Guest Post: Help! I’m Allergic to My Cat

Cats often don’t get the credit they deserve. They have bad rep for being solitary and a bit boring, but this is far from the truth; cats can thrive, especially in a family with kids. They are playful, agile, cuddly, easy to care for and independent. There is only one good reason not to own a kitty, and that is being allergic to them. But what happens if you already have one of these furry creatures and discover you have an allergy only later? Should you just abandon your friend or are there ways to deal with the allergy? You’ll find the answers to these questions as well as to some other allergy-related doubts in this article.

What causes cat allergies?

It is important to say that contrary to popular belief, cat fur is not the cause of cat allergy. The real cause is a protein found in the cat’s sebaceous glands. This protein attaches itself to dander, which ends up floating in the air after the cat washes itself. Proteins in its saliva and urine can also cause allergies. People suffering from these allergies probably have more sensitive immune system than usual.

Know the symptoms of cat allergy

Are you sure you are allergic to your cat, or could it be something else? Here are some symptoms that you should be aware of:

  • Rash or hives on the face and chest
  • Coughing
  • Wheezing
  • Red eyes
  • Itchy eyes
  • Sneezing
  • Runny nose
  • Redness of the skin that was in contact with the cat.

Note that the symptoms of a cat allergy can sometimes appear in a couple of minutes and sometimes take hours to manifest. If you are not sure your cat is causing the allergic reaction, you should ask confirmation from your doctor, and possibly do a skin or a blood test. There are also some at-home allergy tests you can try.

Living with cat allergy

Depending on how severe your allergy is, the symptoms might never be fully eliminated. Still, there are some steps you can take in order to make living with your kitty a more pleasant experience:

  • Don’t allow your cat into the bedroom.
  • Wear gloves while brushing your cat, and do that outside the house.
  • Wash your hands after touching your cat.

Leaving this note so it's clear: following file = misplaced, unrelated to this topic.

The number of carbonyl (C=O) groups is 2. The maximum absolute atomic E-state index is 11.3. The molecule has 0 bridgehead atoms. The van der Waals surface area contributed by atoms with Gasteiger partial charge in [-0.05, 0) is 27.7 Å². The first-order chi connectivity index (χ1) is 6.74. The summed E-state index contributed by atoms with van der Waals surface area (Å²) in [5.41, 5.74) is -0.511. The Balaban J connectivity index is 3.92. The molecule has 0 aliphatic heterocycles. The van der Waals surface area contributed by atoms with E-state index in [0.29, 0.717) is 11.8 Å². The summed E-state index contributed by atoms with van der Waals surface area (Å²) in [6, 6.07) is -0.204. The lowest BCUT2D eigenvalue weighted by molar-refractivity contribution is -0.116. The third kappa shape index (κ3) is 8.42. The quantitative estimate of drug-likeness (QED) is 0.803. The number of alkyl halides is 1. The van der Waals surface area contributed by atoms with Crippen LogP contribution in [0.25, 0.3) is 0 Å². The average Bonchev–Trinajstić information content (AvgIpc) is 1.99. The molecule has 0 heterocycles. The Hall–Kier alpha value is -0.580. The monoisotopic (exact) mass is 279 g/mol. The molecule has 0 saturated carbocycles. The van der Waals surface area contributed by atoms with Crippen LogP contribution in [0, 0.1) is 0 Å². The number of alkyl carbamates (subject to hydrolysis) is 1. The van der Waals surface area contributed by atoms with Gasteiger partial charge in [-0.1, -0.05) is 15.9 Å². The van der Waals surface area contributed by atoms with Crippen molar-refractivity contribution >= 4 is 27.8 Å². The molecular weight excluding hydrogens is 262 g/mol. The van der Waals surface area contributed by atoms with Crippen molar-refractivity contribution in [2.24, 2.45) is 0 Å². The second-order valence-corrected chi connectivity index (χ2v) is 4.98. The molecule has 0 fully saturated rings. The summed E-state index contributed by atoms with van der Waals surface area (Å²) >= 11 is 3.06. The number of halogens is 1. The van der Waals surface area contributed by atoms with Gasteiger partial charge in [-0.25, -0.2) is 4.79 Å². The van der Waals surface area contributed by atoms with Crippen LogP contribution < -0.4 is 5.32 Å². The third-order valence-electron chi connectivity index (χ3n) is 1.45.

• Equip your home with the best air purifier for allergies that can minimize the presence of allergy-triggering dander in the air.
  • Minimize allergy traps such as carpets, rugs and upholstered furniture.
  • Use a vacuum cleaner with a HEPA filter or an allergen-proof bag.
  • Ventilate your house by opening the windows frequently.
  • Clean the litter box right after your cat uses it.
  • Wash the kitty’s bedding.

Standard allergy drugs for treating cat allergy

Another thing you can do to keep your cat allergy under control is using standard allergy drugs.

  • Antihistamines, such as diphenhydramine, cetirizine and fexofenadine. All of them are available over-the-counter.
  • Decongestants like pseudoephedrine.
  • Nasal steroid sprays which can address allergy or asthma symptoms. Some of the over-the-counter steroid sprays are fluticasone, budesonide and triamcinolone.
  • Allergy shots. They are not safe for kids under the age of five and it takes years for the treatment to be completed, but they can be of immense help for some patients.

Can we expect a cure in the future?

A couple of years ago we could see some flashy headlines about scientists finally discovering the cure for cat allergy. According to those articles, the treatment should be available in a year from now. The scientists behind this research believe that an inhaler or a pill can be used to completely eliminate the allergy symptoms and make interaction with cats normal without any adverse reaction. They also suggested that this treatment will be effective to treat dog allergies as well.

Unfortunately, there is still no way to completely eliminate cat allergy symptoms, but that doesn’t mean you should get rid of your beloved pet. If the symptoms are not severe, and if you follow the guidelines mentioned above, you’ll be able to be around your kitty without it being unbearable.


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